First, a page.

When Enough is Enough – Recognizing Compassion Fatigue

*As with all of my posts, this post reflects my opinion only, and does not reflect on any individual or organization, but rather the health care system in general.

How do you know when enough is enough? You may have noticed the last couple weeks, I haven’t written very much. I feel like my heart has been stretched thin, and words are hard to find.

I think a certain amount of becoming weary is expected when you work with people at the end-of-life. Yes, the job can be extremely rewarding, but it’s also very emotional. You’re dealing with patients and families during times of crisis. It’s important to have good boundaries, but sometimes, the weight we carry weighs on our hearts more than others.

Lately it seems like things are falling apart all around me. The hospital that I usually work at has gotten increasingly busy and chaotic. The patients we’re for caring for seem to be sicker. And younger. Today a very complicated discharge plan heartbreakingly fell apart. Our hospice nurses are spread thin. Medicare regulations make it harder and harder to do what we love – nursing. And always on my heart are two of my dearest friends who are in the middle of bring treated for breast cancer.

Each of these things in and of themselves is doable. It’s when one situation piles on top of another that the weight begins to seem unbearable. The past couple of weeks have felt this way. For myself, I begin to lose hope – hope that things will get better, hope that the system will change, hope that the joy of caring for our patients will outweigh the burdens of regulations and policies. I start to think about leaving my job – maybe things would be better in a different area, or in a different type of nursing. Or maybe I just want to work in a coffee shop and leave patient care and medicine behind.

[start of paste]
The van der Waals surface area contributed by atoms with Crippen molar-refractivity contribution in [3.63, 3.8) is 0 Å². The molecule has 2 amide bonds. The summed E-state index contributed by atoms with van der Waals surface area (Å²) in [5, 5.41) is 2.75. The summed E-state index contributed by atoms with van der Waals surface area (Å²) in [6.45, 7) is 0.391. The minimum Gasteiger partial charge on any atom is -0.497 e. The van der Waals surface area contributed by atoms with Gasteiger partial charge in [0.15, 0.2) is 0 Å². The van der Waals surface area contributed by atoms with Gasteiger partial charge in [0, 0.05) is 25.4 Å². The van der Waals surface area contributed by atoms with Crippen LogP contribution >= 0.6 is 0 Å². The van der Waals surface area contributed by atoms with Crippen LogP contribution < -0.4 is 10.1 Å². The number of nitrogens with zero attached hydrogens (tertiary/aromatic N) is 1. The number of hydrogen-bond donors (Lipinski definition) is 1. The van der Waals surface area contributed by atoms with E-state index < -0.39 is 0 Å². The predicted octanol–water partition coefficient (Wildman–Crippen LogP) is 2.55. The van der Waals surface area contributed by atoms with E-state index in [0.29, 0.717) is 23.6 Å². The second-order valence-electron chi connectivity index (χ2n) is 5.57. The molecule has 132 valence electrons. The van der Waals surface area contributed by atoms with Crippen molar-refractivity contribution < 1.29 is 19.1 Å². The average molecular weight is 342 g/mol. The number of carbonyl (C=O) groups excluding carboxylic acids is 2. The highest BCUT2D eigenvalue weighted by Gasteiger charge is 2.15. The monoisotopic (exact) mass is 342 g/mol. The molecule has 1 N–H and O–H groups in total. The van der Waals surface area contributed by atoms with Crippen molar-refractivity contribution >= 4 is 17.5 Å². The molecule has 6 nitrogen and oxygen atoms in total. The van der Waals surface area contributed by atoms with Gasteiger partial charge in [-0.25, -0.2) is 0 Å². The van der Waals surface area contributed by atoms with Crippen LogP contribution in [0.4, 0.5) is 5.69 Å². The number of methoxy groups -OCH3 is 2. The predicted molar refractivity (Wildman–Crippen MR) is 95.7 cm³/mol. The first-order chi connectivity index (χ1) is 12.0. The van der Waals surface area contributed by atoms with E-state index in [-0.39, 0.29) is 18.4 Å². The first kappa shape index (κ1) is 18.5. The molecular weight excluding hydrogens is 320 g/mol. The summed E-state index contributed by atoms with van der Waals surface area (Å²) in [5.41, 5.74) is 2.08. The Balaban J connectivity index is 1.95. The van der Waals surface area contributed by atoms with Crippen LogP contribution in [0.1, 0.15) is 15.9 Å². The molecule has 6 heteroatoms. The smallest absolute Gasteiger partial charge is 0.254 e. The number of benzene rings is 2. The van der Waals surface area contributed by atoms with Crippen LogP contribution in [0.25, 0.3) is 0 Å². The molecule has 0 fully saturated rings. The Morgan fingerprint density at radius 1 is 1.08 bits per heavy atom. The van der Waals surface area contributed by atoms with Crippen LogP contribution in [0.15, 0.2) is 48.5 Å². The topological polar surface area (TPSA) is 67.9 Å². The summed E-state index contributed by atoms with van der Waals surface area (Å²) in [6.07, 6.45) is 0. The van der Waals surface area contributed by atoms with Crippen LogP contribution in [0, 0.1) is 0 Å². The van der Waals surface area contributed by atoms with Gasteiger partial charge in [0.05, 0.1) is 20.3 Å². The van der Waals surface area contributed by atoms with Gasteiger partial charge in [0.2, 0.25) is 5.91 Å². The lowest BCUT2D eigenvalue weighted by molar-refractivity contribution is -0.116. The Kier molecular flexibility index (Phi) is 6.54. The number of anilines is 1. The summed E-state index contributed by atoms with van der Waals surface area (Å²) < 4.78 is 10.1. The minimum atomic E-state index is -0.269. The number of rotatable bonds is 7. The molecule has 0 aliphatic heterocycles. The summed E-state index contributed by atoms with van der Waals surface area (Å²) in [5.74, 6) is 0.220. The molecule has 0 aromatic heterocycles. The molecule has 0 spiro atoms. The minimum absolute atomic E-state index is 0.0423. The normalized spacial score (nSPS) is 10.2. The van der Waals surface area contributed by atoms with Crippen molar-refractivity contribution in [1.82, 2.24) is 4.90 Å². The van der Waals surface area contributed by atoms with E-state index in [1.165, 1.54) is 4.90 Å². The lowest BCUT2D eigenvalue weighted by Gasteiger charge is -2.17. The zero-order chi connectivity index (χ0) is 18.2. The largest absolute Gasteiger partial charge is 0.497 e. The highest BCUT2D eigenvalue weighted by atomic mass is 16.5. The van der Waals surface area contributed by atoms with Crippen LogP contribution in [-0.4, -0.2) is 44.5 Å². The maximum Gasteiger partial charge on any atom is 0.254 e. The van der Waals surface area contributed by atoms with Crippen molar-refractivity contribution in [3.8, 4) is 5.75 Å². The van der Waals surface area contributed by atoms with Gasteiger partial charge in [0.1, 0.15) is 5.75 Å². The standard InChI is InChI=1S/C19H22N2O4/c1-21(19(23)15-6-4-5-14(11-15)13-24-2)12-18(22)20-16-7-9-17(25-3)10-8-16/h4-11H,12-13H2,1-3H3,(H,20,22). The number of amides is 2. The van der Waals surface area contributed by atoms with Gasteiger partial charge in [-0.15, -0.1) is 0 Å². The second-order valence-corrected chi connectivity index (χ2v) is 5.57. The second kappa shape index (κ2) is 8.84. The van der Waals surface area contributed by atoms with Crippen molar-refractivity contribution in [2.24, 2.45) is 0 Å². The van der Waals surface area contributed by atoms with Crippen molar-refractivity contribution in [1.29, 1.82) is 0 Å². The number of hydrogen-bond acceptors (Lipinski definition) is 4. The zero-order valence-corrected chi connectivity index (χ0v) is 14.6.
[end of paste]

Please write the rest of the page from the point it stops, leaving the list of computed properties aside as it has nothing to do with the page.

For me, these are my red flags of compassion fatigue.

– increased complaining
– decreased joy in caring for others
– isolation from co-workers
– feeling more tired than usual, sometimes to the point of exhaustion
– increased anger and irritability
– insomnia
– increased illness or absenteeism
– forgetfulness, lack of attention to detail
– reduced empathy or sympathy for others
– feelings of hopelessness/ helplessness/ depression
– desire to avoid difficult situations with clients or coworkers

Next, I’ll talk about what to do (0r  not do) when you recognize the signs of compassion fatigue.

Have you ever felt compassion fatigue? How do you know when enough is enough? What are your red flags?

*** This post does not reflect my opinion on any particular organization, rather it reflects my dissatisfaction with the state of health care in general.

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